Thanks Mom and Dad! You raised me well.
*now the question is...will they see this if I don’t ping them LOL*
Except for the government. Now it's more of a spendthrift than ever.
We agree on the credit way of life... I owe no one. I saw this coming years ago.
After being robbed and then going through a major hurricane I finally got it that if you don’t have too much stuff there isn’t much to steal or clean up. Less sometimes is more. ;)
I totally agree with both of you. Personally, I don’t like possessing many things. My point is that THEY are making that decision for us and then trying to make us believe we are better for that decision. That is the difference.
"If you can't pick it up and run away with it, you don't really own it." Lazarus Long.
As far as the marketers go, I took some marketing courses in college and know their tricks. I am not persuaded by their psychological gimmicks to part people from their money. Stuff will never make someone happy in and of itself. It may bring enjoyment or make life easier but it is not the source of joy in life.
I guess it is a matter of interpretation. I only saw the article as an object lessons. People have choices. This article shows the result of what happens when people choice one path over another.
This is not a new lesson, the story of the grasshopper and the ant tells the same tale.
I visited 'my' superstove every time I went into Lowe's for MONTHS before I could throw down the cash to take it home.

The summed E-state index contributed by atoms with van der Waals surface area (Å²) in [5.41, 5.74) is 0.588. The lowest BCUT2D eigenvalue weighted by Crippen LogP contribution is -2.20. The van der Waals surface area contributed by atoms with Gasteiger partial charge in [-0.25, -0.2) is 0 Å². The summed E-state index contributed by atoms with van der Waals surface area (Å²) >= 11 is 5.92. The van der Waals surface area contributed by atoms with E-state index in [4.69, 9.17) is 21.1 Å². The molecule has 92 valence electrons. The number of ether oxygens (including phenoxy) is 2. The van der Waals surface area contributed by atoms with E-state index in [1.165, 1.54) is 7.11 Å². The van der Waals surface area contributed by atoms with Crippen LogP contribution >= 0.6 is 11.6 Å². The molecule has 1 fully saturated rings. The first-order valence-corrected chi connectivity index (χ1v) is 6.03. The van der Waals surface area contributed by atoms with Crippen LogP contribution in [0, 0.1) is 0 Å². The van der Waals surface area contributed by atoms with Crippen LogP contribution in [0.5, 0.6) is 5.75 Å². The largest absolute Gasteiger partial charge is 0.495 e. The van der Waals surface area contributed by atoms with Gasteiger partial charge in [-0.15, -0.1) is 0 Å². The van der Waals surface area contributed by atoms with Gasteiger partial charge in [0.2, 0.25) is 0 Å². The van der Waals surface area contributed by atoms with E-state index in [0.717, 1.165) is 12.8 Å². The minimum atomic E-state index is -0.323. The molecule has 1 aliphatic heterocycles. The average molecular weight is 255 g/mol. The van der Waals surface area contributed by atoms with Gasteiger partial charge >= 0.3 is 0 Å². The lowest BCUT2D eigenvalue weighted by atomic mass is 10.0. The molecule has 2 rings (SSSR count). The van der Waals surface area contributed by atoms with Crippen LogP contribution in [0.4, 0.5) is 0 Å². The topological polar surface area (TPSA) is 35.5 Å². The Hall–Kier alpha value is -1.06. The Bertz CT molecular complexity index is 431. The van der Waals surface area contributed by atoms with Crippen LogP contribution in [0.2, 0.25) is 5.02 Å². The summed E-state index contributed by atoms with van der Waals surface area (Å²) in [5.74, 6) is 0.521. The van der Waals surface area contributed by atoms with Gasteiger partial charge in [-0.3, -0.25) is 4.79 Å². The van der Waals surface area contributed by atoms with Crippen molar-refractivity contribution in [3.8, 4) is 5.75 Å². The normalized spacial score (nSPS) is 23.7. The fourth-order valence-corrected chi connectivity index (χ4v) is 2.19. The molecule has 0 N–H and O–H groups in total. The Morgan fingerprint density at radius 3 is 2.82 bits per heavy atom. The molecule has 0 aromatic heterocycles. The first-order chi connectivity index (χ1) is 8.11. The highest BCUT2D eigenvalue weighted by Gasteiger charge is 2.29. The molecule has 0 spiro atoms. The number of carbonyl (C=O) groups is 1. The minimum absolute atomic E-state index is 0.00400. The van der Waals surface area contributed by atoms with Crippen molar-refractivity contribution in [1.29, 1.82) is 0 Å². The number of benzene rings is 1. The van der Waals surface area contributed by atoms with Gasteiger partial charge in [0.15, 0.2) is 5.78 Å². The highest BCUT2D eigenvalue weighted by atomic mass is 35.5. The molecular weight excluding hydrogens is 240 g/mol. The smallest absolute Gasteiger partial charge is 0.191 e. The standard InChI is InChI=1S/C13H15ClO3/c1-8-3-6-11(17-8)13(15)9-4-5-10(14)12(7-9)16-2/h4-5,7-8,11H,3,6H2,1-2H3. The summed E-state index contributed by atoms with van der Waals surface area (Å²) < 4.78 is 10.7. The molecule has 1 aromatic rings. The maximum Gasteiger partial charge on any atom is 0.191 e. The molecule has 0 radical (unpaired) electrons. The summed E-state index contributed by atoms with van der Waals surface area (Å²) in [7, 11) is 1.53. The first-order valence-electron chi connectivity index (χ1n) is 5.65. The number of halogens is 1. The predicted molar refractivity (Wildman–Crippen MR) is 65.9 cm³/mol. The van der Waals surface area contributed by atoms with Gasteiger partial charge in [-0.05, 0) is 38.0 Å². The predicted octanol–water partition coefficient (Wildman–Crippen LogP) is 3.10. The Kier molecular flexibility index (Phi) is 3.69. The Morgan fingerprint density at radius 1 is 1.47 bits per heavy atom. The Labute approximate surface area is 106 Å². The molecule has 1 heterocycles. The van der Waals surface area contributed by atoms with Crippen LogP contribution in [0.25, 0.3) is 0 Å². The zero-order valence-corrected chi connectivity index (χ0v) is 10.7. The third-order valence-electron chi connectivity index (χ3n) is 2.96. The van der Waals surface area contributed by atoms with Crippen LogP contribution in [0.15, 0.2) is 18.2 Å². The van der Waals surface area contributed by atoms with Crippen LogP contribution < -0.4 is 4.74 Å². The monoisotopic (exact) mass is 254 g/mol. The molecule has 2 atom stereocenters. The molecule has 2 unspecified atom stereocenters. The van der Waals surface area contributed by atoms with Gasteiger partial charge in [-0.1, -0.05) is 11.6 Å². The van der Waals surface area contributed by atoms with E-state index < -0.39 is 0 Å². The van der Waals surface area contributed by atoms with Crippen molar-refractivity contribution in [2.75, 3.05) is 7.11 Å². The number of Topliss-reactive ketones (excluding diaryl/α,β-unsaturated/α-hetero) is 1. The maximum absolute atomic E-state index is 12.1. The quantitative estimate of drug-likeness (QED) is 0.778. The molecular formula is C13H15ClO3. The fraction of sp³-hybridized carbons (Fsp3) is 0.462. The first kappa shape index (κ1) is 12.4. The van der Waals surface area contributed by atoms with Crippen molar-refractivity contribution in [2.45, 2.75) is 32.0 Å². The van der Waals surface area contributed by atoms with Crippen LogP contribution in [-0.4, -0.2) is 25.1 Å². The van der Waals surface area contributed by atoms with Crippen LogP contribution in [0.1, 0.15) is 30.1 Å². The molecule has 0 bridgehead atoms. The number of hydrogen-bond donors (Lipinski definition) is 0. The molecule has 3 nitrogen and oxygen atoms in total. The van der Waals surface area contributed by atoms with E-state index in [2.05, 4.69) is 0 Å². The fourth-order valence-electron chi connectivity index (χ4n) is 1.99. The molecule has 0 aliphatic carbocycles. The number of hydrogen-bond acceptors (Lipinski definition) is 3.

When my husband I joined our denomination nearly 30 years ago I decided that I would consistently and honestly paying a full tithe. Almost immediately, I was able to pay bills and pay down debt that I thought would be impossible.
One memorable Friday afternoon soon after starting to pay tithing, I didn't have enough money to pay the staff of my small business. At about 4:30 p.m. a woman came into the office an made an appointment for a very expensive service. He next statement was, "Can I pay for that in advance?" She handed over in cash the exact amount I needed to cover the salaries for that pay period. Consistently, I found that when I needed the money, a payment would arrive just in time to cover the expenses of the office and my personal needs.
Several things happened as a result of tithing:
1) I stopped worrying about money. I knew I would have enough.
2) I realized that everything belonged to the Lord. In reality "I had nothing to lose"! It was all His anyway ( on loan.)
3) I completely lost my desire for many luxuries that at one time I felt was sooooo important. I just didn't want them anymore.
3)) No matter what I had, whether it was a lot or a little, I would be happy and content. I would always have what I absolutely needed.